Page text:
EgyptHuman Rights

Egypt might be launching new crackdown against dissent: Amnesty Intl. warns

Amnesty International has expressed its concern over a likely new wave of crackdown against rights activists in Egypt after authorities in the country detained two peaceful critics of the government this week.

The UK-based right watchdog said in a statement on Friday that Egyptian authorities had arrested labor rights lawyer Haytham Mohamdeen and former political activist Mostafa Maher, a move that “has raised fears that the Egyptian authorities might be embarking on a fresh crackdown targeting peaceful dissent or individuals with history of activism.”

Incumbent President Abdel Fattah el-Sisi has mounted a crackdown on all forms of dissent since he came to power in June 2014, almost a year after he ousted Egypt’s first democratically-elected president Mohamed Morsi through a military coup.

International rights groups have time and again condemned Cairo for its clampdown on critics of Sisi, a former military general-turned politician, who with authorities justifies the move targeting activists and critics as being directed at saboteurs trying to undermine the state.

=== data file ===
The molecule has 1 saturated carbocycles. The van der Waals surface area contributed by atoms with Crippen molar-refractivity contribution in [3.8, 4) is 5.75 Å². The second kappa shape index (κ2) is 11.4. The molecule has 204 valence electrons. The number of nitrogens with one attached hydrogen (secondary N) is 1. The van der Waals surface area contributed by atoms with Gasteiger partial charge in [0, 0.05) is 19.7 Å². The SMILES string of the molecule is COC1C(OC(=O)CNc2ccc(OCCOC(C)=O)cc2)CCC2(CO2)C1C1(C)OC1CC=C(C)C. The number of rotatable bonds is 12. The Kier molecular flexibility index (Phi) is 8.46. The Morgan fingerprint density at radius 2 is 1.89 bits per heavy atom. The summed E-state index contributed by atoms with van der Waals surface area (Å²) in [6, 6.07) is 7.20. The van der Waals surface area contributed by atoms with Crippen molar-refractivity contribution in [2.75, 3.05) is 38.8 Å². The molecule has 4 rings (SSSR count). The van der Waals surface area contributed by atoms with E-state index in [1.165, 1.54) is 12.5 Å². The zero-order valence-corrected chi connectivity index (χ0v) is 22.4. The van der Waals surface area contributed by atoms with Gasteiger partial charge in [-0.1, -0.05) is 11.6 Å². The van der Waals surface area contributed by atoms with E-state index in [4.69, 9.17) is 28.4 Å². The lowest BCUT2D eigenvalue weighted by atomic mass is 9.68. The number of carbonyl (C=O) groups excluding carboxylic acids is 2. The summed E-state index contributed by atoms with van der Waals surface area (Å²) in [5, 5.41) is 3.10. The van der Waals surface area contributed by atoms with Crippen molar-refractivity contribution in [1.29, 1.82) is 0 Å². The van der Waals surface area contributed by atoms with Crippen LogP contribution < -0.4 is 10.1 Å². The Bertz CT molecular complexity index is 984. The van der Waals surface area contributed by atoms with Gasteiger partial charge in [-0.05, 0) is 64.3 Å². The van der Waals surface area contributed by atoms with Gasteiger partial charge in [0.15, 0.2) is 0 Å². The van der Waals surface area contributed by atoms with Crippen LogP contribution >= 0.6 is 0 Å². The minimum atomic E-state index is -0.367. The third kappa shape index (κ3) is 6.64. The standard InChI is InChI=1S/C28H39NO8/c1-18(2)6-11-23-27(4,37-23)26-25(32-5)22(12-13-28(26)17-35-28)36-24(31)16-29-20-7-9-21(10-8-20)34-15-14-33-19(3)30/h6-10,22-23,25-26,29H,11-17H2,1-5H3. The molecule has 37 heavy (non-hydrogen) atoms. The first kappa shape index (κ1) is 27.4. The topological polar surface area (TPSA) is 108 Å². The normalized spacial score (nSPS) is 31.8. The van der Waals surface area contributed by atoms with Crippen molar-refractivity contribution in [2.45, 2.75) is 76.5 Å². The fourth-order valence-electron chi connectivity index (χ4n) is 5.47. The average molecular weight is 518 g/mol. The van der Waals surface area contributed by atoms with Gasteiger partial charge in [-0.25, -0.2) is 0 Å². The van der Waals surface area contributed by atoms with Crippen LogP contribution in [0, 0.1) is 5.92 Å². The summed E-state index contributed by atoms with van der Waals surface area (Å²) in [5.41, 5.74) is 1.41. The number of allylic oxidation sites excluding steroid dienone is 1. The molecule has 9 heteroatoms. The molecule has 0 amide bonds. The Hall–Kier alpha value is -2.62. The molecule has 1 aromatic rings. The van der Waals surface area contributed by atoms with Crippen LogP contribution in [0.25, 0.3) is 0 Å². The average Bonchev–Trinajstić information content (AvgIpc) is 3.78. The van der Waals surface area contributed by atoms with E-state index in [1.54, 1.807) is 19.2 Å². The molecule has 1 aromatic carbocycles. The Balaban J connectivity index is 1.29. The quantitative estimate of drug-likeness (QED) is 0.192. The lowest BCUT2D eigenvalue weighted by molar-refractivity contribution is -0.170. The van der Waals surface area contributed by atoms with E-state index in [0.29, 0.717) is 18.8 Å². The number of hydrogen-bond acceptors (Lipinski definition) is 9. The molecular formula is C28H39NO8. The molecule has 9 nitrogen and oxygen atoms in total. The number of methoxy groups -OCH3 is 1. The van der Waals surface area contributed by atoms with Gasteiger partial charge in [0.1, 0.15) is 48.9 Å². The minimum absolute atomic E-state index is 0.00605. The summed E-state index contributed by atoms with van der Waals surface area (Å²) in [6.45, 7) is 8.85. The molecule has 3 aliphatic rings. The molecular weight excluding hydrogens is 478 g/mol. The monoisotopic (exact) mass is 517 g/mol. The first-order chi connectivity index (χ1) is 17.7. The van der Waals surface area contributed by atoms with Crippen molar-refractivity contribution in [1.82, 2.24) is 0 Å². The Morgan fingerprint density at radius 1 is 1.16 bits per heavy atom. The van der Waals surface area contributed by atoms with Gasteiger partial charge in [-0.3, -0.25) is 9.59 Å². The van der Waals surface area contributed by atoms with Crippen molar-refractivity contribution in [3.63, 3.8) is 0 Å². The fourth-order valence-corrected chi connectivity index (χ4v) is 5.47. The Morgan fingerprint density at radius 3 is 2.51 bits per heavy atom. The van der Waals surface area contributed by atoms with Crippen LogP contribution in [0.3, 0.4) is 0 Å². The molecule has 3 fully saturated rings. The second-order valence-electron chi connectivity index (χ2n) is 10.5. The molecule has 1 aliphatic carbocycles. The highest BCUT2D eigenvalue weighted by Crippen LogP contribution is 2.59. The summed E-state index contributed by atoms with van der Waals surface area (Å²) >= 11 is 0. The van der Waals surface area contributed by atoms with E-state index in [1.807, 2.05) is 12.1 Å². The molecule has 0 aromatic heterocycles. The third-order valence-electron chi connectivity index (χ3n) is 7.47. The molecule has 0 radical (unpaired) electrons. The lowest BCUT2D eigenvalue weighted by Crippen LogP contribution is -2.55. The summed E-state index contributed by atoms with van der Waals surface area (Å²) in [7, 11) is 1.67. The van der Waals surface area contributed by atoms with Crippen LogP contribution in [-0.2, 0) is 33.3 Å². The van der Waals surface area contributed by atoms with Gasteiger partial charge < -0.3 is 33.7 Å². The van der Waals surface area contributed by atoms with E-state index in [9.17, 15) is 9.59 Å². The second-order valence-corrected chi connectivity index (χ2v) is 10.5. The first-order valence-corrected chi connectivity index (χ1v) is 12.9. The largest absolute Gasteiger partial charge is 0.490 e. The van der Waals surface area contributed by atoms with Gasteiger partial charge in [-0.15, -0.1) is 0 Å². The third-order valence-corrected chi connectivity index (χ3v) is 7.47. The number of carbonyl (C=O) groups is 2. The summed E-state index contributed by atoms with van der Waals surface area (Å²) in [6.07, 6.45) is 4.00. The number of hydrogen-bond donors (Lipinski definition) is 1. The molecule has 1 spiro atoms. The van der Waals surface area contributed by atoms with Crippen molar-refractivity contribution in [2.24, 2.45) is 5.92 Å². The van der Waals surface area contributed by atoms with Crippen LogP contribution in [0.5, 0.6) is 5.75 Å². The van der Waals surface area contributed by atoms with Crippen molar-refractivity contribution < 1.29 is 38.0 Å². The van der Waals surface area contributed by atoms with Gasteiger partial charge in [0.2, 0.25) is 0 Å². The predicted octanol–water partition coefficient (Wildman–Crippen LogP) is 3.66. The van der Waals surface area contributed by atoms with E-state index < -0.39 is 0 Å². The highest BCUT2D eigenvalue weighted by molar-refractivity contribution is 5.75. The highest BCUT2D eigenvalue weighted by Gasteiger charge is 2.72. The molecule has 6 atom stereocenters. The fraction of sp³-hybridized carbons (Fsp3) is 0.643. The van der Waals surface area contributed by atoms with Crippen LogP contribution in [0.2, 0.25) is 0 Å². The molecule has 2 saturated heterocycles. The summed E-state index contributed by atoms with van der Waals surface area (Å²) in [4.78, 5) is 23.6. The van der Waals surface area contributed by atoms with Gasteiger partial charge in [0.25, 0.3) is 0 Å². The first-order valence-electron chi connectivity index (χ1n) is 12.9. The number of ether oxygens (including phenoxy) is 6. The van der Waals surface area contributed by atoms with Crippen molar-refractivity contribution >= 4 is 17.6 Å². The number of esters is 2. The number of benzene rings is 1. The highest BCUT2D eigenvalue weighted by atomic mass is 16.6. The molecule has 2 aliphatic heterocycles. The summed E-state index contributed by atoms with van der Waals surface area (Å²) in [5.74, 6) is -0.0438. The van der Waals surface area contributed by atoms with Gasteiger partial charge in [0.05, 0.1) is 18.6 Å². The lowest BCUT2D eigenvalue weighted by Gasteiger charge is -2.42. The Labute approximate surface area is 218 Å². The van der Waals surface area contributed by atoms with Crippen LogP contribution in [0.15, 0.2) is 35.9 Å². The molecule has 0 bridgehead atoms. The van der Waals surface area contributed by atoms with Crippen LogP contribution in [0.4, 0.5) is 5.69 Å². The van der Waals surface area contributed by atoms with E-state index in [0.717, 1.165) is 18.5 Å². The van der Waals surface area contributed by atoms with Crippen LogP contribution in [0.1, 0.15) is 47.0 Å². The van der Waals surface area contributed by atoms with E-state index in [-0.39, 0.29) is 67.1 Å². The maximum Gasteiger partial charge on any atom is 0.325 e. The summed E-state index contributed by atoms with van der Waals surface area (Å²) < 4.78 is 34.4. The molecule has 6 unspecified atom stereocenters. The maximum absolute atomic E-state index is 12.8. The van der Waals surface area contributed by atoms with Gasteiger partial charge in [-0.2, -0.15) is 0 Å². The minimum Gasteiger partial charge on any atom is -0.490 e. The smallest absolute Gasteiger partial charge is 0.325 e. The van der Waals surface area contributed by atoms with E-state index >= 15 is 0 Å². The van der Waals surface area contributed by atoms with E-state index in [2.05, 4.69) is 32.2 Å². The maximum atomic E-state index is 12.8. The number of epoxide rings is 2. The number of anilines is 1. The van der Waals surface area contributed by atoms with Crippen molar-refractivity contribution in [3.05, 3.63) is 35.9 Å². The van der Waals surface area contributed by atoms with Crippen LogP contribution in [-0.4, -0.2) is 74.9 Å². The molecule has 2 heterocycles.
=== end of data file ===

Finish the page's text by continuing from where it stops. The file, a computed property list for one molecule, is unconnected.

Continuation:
“These latest arrests have reignited a climate of fear amongst independent activists and human rights organizations about a renewed assault by the Egyptian authorities on the right to freedom of expression and peaceful assembly,” Amnesty’s Magdalena Mughrabi said in the statement.

Egypt turned into ‘open-air prison’ due to harsh crackdown

Egypt turned into ‘open-air prison’ due to harsh crackdownAmnesty International accuses Egypt of mounting a crackdown on freedom of expression in the country.

According to Amnesty, Mohamdeen was released from prison back in October on probation, after being behind bars for five months on charges of inciting peaceful protest rallies. On Monday, however, he was summoned by the police and arrested “after being wrongfully accused of violating his probation terms.”

The statement added that on Tuesday, plainclothes police officers raided Maher’s home and arrested him.

On Thursday, prosecutors ordered the pair to be remanded in custody for 15 days, accusing them of “aiding a terrorist group in achieving its goals”, the London-based rights organization said, strongly urging the Egyptian authorities to release them “immediately and unconditionally.”

It also said that the pair’s detention is “arbitrary” and the charges against them are “vague and has no credible basis.”

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